Utah tellurium mine creates new US supply of key mineral

SALT LAKE CITY, Utah. (AP) — It is eight times rarer than gold, in high demand for its use in photovoltaic solar cells and will soon be recovered in Utah at Rio Tinto’s Kennecott mine as a byproduct of copper smelting.

Tellurium is one of the least common elements on Earth, but the company later this year plans to begin recovery operations, with the capacity to produce 20 tons per year, the Desert News reported.

The recent announcement by Rio Tinto means there will be a new North American supply chain for the critical mineral, which after it is alloyed with other elements such as cadmium, forms a compound with enhanced electrical conductivity.

The thin films from the compound efficiently convert sunlight into electricity. Tellurium also can be added to steel and copper, making them easier to cut, and is used in the manufacturing of night vision goggles for the military.

“The minerals and metals we produce are essential to accelerate the transition to renewable energy,” said Rio Tinto Kennecott managing director Gaby Poirier. “Adding tellurium to our product portfolio provides customers in North America with a secure and reliable source of tellurium produced at the highest environmental and labor standards with renewable energy.”

Recovery of tellurium will require a $2.9 million investment by the company with the construction of a new plant that is expected to start production late this year.

That new supply chain for tellurium will add to domestic production, which is chiefly carried out at a mining operation in Amarillo, Texas.
Utah Gov. Spencer Cox said this addition to Rio Tinto’s Utah portfolio is welcome news.

“With abundant natural resources, Utah is ideally positioned to help supply the critical minerals essential to maintain American manufacturing competitiveness. Rio Tinto’s smelter at Kennecott is one of only two that is capable of producing copper and other critical minerals,” he said. “The new tellurium plant is another valuable contribution to critical mineral independence and energy security in the United States.”

Michael Moats, professor of metallurgical engineering at the Missouri University of Science and Technology, said boosting the domestic supply of tellurium is critical for the United States in the arena of renewable energy and national defense.
Moats heads up the university’s O’Keefe Institute, which does research dedicated to promoting a sustainable supply of critical minerals for the United States.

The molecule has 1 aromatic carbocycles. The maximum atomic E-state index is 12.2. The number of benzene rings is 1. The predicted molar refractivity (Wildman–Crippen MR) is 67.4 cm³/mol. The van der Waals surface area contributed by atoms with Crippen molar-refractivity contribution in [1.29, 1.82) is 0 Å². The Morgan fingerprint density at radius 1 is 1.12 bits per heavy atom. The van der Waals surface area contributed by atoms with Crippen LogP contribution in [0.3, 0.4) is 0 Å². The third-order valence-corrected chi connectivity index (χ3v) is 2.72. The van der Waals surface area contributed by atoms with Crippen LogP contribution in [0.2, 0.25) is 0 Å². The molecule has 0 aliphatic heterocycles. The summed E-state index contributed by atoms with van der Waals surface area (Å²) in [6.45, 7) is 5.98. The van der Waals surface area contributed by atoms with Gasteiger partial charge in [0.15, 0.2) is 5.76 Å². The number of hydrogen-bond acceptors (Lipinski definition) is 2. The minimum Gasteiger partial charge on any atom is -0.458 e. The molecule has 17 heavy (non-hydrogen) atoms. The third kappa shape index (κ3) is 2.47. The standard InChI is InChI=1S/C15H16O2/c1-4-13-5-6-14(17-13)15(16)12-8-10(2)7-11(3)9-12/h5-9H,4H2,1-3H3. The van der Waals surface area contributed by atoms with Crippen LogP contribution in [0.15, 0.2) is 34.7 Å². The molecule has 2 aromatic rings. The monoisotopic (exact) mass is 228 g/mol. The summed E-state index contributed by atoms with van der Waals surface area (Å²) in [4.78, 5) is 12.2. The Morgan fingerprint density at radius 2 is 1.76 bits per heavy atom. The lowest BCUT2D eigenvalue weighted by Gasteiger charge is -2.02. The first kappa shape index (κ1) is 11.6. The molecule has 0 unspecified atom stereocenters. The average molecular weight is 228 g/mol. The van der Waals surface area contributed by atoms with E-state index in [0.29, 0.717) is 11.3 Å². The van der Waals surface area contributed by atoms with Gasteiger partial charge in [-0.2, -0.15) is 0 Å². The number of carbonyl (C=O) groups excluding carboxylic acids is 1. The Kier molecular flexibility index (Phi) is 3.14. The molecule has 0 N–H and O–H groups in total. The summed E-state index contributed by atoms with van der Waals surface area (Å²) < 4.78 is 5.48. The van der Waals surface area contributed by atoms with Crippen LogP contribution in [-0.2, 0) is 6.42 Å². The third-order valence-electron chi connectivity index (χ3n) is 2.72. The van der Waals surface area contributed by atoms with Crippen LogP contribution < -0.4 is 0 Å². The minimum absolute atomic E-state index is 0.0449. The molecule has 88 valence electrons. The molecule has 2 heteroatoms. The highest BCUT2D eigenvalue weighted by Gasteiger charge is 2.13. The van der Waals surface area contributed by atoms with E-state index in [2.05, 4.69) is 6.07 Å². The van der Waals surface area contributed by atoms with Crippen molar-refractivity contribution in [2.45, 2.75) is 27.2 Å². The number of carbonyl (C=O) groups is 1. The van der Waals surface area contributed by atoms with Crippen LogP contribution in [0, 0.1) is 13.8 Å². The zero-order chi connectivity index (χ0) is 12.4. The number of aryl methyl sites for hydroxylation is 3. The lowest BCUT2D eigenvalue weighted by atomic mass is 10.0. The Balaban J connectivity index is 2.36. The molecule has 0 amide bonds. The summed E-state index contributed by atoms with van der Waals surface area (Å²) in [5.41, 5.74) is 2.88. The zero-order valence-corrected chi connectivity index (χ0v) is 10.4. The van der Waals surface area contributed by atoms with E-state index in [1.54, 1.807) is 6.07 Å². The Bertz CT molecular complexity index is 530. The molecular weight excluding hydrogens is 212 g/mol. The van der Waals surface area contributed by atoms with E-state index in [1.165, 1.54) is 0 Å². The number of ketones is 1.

He said globally there are roughly 500 tons of tellurium produced each year, so Rio Tinto’s entry into the market is significant.
“Because the tellurium market is so small, 20 tons is quite lot,” he said. “The ability to have 20 tons produced here in America helps our country mitigate those supply concerns.”

The addition of tellurium builds on an already robust and diverse mining landscape in the state.
In Utah, mining is a nearly $4 billion industry, with copper as the most valuable commodity. In its 118 years of operation, Kennecott — one of the largest man-made open pit excavations in the world — has delivered more than 20 million tons of refined copper ore and is one of the top-performing mines globally.

A couple of years ago, the hot renewable energy market drove a $1.9 billion investment by Rio Tinto to expand the life of its mine into 2032, with a goal of delivering close to 1 million metric tons of refined copper.

Along with producing nearly 20% of the U.S. supply of copper, Kennecott’s smelting process also recovers gold, silver, platinum, palladium and selenium. Its Copperton concentrator recovers molybdenum, which has one of the highest melting points of all pure elements.

With the addition of tellurium, Rio Tinto is diving into the growing market for solar energy generation, which increased by 22% on a global scale in 2019. About 20% of U.S. electrical generation is from renewable energy, including solar.


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